On February 23, 1917, an order issued by the Romanian Ministry of War in Iași provided for the establishment of the Russian and Transylvanian Volunteer Corps in Russia, made up of Romanians from the Austro-Hungarian army, who had been captured by the Russians. On the same day, the recruitment of Romanian volunteers from Russian camps started, centred around the camp in Darnița, a locality near Kiev, now becoming an administrative district of the Ukrainian capital.

On March 16, the creation of the Romanian Volunteers Corps was officially announced, and two days later, in the presence of General Constantin Coandă, the honorary commander of the Corps, and Colonel Constantin Pietraru, the officer charged by the Romanian authorities to handle the recruitment and organization, the volunteers signed a pledge to “put their bodies and their souls into the service of the true homeland”.

In this context, on April 24, 1917, a meeting of the Romanian officers from Russia was organized, during which it was decided to send a report to the provisional government of Russia, the Romanian government, the governments of the Allied western states, as well as to the representatives of the other national minorities in Austria-Hungary. A committee consisting of Lieutenant Pompiliu Nistor (doctor), Simion Gocan (priest), Emanoil Isopescu (teacher), Victor Deleu, Octavian Vasu, Nicolae Nedelcu, Gavrilă Iuga, Vasile Chiroiu, Trifon Ghilezan (lawyers) was formed to draft this report.

On April 26, there was a meeting of all the Romanian volunteers concentrated in the Darnița camp, which unanimously adopted the manifesto, known as the “Darnița Declaration”. This document expressed the wish of the Romanian people in Austria-Hungary to decide their own fate, anticipating with a year and a half the declaration of self-determination from Oradea (October 12, 1918). The document underlines from the first paragraph the unique purpose of the creation of the Russian Volunteer Corps in Russia:

“We, the body of volunteers for the Romanian army, officers, sergeants and soldiers of Romanian stock from the territory of the Austro-Hungarian monarchy, former prisoners of war in Russia; we, who with the sacrifice of our lives are ready to enter into the struggle for the fulfilment of our ideal; to unite all the people, all the Romanian territories from the Austro-Hungarian monarchy into one and indivisible Romania, sovereign and free…”.

The authors of the “Darnița Declaration” show why they cannot be satisfied by autonomy within Austria-Hungary and argue that their objective is to form a “single Romanian national state”:

“[…] Today, when we Romanians- like the other subjugated nations- have definitively convinced ourselves, that we as Romanians are no longer able to exist within the framework of the Austro-Hungarian state, we, who are in language, in culture, in social structure, and in all our ethnic and political being, a unique and indivisible body with all the other constituent parts of the Romanian nation, we urge our incorporation into independent  Romania, to form together with it a single Romanian national state, built on the basis of democracy. For this ideal, we put in the balance everything we have, our life and wealth, our women and children, the life and happiness of our descendants. And we will not stop until we are victorious or we perish.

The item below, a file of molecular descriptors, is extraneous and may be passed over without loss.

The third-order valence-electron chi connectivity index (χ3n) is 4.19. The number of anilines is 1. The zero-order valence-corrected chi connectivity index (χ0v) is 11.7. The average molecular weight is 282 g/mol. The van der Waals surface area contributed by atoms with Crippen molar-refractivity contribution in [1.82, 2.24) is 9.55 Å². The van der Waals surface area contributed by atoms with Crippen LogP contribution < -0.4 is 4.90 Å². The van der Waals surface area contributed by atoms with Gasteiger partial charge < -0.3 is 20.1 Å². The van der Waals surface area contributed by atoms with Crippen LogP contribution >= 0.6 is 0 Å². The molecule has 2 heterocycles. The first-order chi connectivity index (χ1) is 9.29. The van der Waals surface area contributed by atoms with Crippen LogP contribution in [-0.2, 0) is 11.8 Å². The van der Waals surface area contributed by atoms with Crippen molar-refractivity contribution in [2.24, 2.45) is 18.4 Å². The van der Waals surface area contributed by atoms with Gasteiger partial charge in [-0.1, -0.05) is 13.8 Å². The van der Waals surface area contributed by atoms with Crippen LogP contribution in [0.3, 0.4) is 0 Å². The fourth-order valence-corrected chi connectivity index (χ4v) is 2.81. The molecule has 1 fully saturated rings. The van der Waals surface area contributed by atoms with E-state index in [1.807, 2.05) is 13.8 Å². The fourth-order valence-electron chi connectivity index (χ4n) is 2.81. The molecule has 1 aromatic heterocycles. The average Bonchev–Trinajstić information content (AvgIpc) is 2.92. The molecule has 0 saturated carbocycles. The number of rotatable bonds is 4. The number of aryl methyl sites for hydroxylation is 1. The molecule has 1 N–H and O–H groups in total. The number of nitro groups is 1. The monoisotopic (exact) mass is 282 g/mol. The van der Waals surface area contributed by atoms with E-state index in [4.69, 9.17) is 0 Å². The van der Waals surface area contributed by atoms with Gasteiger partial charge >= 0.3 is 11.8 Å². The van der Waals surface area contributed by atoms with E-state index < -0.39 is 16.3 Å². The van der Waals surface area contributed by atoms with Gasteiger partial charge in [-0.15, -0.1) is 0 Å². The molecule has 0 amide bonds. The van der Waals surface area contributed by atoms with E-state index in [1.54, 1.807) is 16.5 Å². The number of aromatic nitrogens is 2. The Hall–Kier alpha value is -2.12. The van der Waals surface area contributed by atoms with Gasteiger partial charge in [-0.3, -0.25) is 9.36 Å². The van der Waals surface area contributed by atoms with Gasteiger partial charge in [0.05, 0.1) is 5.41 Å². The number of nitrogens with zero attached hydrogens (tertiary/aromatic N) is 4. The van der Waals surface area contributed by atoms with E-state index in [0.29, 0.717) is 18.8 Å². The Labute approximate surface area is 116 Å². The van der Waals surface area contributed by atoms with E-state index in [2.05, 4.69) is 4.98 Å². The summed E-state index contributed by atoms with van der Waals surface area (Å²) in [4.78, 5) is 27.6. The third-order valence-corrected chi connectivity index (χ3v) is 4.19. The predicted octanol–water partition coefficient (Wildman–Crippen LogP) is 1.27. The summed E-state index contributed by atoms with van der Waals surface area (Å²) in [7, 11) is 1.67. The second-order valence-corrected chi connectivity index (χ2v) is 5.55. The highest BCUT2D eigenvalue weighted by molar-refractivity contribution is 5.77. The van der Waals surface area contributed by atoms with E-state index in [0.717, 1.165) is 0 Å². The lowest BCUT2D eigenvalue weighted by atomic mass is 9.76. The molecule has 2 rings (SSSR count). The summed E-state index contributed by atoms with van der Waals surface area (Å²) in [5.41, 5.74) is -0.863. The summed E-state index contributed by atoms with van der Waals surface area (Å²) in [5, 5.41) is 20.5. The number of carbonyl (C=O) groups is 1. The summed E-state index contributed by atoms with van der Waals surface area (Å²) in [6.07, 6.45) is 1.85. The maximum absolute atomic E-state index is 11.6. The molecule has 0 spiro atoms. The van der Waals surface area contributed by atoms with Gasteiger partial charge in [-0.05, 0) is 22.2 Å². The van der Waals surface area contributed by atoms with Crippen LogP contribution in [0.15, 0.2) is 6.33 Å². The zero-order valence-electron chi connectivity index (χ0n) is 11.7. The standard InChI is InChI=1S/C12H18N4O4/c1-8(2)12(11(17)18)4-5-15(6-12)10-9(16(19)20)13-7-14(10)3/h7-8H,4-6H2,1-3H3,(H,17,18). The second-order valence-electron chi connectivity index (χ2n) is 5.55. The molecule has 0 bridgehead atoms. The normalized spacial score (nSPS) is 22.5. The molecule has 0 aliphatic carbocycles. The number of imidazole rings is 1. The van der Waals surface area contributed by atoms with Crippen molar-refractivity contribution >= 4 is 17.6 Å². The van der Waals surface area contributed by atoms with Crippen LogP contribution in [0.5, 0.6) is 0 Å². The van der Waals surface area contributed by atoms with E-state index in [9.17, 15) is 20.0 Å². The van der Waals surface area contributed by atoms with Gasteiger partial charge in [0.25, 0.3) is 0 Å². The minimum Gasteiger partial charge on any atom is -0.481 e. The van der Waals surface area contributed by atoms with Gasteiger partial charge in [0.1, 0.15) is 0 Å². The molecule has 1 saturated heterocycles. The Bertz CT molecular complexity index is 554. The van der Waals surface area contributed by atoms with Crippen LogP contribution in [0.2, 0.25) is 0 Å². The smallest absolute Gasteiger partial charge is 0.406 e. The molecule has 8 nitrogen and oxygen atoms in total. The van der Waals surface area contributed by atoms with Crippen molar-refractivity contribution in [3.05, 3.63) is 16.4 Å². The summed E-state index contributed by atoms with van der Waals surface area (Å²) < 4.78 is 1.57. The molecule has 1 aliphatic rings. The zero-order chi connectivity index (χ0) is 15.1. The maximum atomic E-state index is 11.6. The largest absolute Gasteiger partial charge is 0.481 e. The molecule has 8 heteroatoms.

There was a time, when we would have been satisfied, forced by difficult circumstances, only with a “national autonomy”, although autonomy should be reserved only for minorities, while in Austria-Hungary we are the majority: the non-German and non-Hungarian nations.

But we are convinced that in the framework of the Austro-Hungarian state, any concessions or laws, no matter how fair, no matter the guarantees, or how serious they may seem, will always be lies, and will be broken on the first ocassion.[…]

We therefore demand our incorporation to Romania, in the name of the right of each nation capable of existence and able to decide its own fate, to choose its own state and the form by which it wants to govern itself ”.

The “Darnita Declaration” was translated into Russian and French and signed by 500 officers, non-commissioned officers and soldiers, on behalf of all Romanian volunteers. The document was sent to the provisional government of Russia, the government of Romania, the Soviets of Petrograd, Moscow, Kiev and other important cities of Russia, to the Allied diplomatic and military representations in Russia, as well as to the press in the Allied countries.

A copy of the document was handed over to the “Romanian Patriotic Mission”, made up of priests Vasile Lucaciu, Ioan Moța and Lieutenant Vasile Stoica, who stopped in Darnița on their way to the United States of America. Through this unofficial delegation sent by the Romanian government to the US, the “Darnița Declaration” was also published in the newspapers of the Romanian community in America.


Ioan I. Şerban, Semnificația Memoriului Manifest al soldaților români de la Darnița Kievului (13/26 aprilie 1917) [The significance of the Manifest Memorandum of the Romanian soldiers from Kievan Darnița (13/26 April, 1917)], in Annales Universitatis Apulensis Series Historica, No. 4-5, 2000-2001.

Gheorghe Romanescu (colonel); Tudor Gheorghe (colonel); Mihai Cucu (colonel); Ioan Popescu (colonel), Istoria infanteriei române [The history of Romanian infantry], vol. II, The Scientific and Encyclopaedic Publishing House, București, 1985.

Translated by Laurențiu Dumitru Dologa